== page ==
Do angels really look out for our safety? Would one keep us from going over a cliff?
I knew we were going to go over the edge of the canyon. Sitting in the back seat of the Dodge Ram Charger, I caught a fleeting glimpse out the window. My sight was filled with an impression of a steep bank, which was nothing but a jumble of large rocks and boulders with a wild, rushing, surging river at the bottom of the gorge. I could see no sign of the highway, of the shoulder of the road, or even any grassy dirt area beside the road. It was just straight down. I felt the right hand wheels of the truck leave the road. I was sure I did. We were going over. I braced for the crash.
As I did, a line from a popular country/western song floated through my thoughts. A song about someone who has so many troubles she needed the help of ten thousand angels. As I braced for the impending roll into the gorge, I said a quick, silent pray for just one angel.
We were on vacation. Our first in a lot of years. My son Denis was driving, my husband Luke was beside him in the passengers’ seat. I was in the back seat on the right side. We had left our home in Albuquerque, New Mexico three days before. We had driven straight through to Oregon, but were now taking our time so we could look at this beautiful state. None of the three of us had ever been to Oregon before. We were headed for Bend, Oregon where my sister and her family had recently moved to. They had been pleading with us to come see them and their wonderful new home.
We had crossed a lot of desert in the state and were glad to get to the mountains. We went through John Day, stopping briefly and were headed for Bend, Oregon, by way of a scenic route through the mountains.
We had been admiring the trees and more trees, wild flowers, creeks, streams, and the river. Beautiful views greeted each turn of the narrow, two lane road. Denis had opened a soda and was drinking it as he drove. He had had his license for three years now and I had never worried about his driving. He had always been careful.
One little inattentive moment was all it took. Denis took another swallow from the soda can, turning it high to get the last drop. As he did the truck veered toward the edge of the road and the canyon below. There was very little road shoulder, so in less than a second Luke and I were looking into the yawing abyss of the gorge, with the river at the bottom.
Both Luke and I instinctively yelled at our son. “Denis, look out!” “Get back on the road!”
It was at this point that I was sure the truck was going over the edge: that the wheels were already in mid-air: that the accident couldn’t be avoided.
But something happened. Denis, realizing he was too close to the edge, dropped the soda, and pulled the steering wheel hard left. I would swear that it felt as if a large hand pushed the truck to the left at the same time. It was as if the truck was shoved back onto the road.
And then we were going on down the road.
I shook and shivered with fear, and relief at the same time. We were still on the narrow highway and not at the bottom of the gorge. I yelled at Denis. “Don’t ever take your eyes of the road like that again.” After a moment I continued. “And thank you. Thank you for getting us back on the road.”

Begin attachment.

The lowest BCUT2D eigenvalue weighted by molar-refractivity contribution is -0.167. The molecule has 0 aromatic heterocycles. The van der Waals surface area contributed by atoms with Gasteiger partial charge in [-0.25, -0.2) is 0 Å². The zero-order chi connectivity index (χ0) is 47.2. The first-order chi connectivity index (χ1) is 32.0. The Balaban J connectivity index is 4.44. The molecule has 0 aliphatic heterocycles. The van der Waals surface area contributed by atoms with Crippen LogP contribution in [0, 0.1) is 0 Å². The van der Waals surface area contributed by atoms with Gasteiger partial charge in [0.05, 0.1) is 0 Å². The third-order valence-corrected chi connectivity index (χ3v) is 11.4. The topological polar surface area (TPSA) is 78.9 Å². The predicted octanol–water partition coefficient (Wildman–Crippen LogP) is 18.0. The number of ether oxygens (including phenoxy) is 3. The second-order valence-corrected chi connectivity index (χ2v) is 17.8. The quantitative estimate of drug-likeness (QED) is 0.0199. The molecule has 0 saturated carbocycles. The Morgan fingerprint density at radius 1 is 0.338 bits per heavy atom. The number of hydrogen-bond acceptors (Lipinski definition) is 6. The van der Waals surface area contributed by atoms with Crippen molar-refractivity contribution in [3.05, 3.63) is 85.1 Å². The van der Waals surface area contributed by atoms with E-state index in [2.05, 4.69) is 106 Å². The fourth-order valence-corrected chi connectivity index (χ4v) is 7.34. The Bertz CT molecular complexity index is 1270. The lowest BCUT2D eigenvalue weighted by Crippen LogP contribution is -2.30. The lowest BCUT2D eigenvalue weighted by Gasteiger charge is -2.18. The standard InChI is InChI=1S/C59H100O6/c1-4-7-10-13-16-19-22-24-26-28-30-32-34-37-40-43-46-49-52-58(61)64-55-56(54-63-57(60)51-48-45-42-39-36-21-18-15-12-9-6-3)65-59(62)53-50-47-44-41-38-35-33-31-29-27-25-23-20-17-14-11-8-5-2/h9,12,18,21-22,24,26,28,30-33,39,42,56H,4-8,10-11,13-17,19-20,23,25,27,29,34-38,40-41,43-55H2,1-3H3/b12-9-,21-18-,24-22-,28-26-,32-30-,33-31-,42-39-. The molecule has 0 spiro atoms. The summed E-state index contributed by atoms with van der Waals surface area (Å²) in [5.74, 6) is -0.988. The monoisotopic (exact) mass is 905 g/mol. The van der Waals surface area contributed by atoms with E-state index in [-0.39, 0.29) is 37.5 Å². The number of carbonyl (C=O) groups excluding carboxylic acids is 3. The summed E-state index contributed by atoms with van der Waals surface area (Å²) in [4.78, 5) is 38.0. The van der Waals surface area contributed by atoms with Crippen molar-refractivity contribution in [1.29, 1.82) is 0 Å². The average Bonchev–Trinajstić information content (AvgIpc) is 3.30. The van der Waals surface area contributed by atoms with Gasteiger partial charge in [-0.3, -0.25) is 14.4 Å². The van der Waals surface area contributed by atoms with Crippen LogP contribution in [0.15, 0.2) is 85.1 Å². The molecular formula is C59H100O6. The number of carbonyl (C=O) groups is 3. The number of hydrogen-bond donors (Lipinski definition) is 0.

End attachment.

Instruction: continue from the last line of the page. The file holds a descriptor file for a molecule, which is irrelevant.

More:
Luke spoke as he picked up the discarded soda can. “Settle down everyone. Denis, be a little more careful.”
Denis muttered something I didn’t understand. His face was very, very pale, and he had slowed the speed of the truck considerably.
Sweat still poured off me as I sat back in the seat, trying to calm down. I considered what had happened. I didn’t think I had ever been so frightened or so close to death. I wondered if we had really been as close to the edge as it seemed. Luke said that we hadn’t been, but I knew he was really shaken too. In my own mind I sure the right hand wheels had been hanging in mid-air over the canyon. Had I felt something – some force – shove the truck back over. Or was it just the motion of the truck changing direction that rapidly when Denis spun the steering wheel?
Long years ago I had quit believing in angels, or some sort of superior being. Over the pass few years I had heard a lot of people talking about how angels had helped them out of danger or turned their life around. Angels – immortal, invisible, unseen, special beings. Angels that always do incredible good. Sometimes is something as simple as pushing our truck back on the road, or it could be something that one ever realizes. That no one will ever know about. Angels that sit on our shoulders, or in our minds and direct us on what is the right, or good, or proper things to do. Angels that carry us to heaven when we die. One theory is that we may even become those same angels in the next life, if we are good in this one. It’s a pleasant thought.
Could it be – could there really be angels? Had an angel shoved our truck back onto the road? I had to consider the possibility. Certainly something had kept us safe. I didn’t believe it was just plain luck that maybe Denis had made a return to skillful driving at just the right moment. Something or someone had helped us. I was sure of it.
Somehow the near accident wouldn’t leave my mind. I kept considering the idea that we had help. I have to admit my belief in a higher being and angels has returned. At least now I don’t disbelieve.
I find myself listening to other people’s stories of similar happening. I find myself watching TV show like ‘It’s a Miracle’. Now I don’t ignore or scoff at them.
Yes – I do believe in angels now. I do believe in these special, invisible forces that help us when we most need them..